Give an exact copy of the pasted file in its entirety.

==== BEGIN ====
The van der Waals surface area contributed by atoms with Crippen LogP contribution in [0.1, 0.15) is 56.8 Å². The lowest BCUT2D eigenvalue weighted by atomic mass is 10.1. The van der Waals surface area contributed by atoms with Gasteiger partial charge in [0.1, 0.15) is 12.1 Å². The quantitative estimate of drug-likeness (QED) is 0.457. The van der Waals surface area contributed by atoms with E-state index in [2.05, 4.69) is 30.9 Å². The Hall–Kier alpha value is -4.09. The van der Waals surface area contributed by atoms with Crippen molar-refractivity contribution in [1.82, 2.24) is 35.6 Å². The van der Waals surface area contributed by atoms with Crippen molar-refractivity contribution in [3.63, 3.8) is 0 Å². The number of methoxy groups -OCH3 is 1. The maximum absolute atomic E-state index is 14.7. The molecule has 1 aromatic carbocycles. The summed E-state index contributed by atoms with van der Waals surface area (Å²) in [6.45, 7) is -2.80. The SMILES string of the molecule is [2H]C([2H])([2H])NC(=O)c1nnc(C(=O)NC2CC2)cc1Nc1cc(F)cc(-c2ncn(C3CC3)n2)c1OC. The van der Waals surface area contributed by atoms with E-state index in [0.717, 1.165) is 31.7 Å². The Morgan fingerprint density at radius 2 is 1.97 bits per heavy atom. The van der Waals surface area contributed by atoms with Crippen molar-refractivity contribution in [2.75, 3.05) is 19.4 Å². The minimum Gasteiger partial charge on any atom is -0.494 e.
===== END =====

The van der Waals surface area contributed by atoms with Crippen LogP contribution in [0.1, 0.15) is 56.8 Å². The lowest BCUT2D eigenvalue weighted by atomic mass is 10.1. The van der Waals surface area contributed by atoms with Gasteiger partial charge in [0.1, 0.15) is 12.1 Å². The quantitative estimate of drug-likeness (QED) is 0.457. The van der Waals surface area contributed by atoms with E-state index in [2.05, 4.69) is 30.9 Å². The Hall–Kier alpha value is -4.09. The van der Waals surface area contributed by atoms with Crippen molar-refractivity contribution in [1.82, 2.24) is 35.6 Å². The van der Waals surface area contributed by atoms with Crippen molar-refractivity contribution in [3.63, 3.8) is 0 Å². The number of methoxy groups -OCH3 is 1. The maximum absolute atomic E-state index is 14.7. The molecule has 1 aromatic carbocycles. The summed E-state index contributed by atoms with van der Waals surface area (Å²) in [6.45, 7) is -2.80. The SMILES string of the molecule is [2H]C([2H])([2H])NC(=O)c1nnc(C(=O)NC2CC2)cc1Nc1cc(F)cc(-c2ncn(C3CC3)n2)c1OC. The van der Waals surface area contributed by atoms with E-state index in [0.717, 1.165) is 31.7 Å². The Morgan fingerprint density at radius 2 is 1.97 bits per heavy atom. The van der Waals surface area contributed by atoms with Crippen molar-refractivity contribution in [2.75, 3.05) is 19.4 Å². The minimum Gasteiger partial charge on any atom is -0.494 e.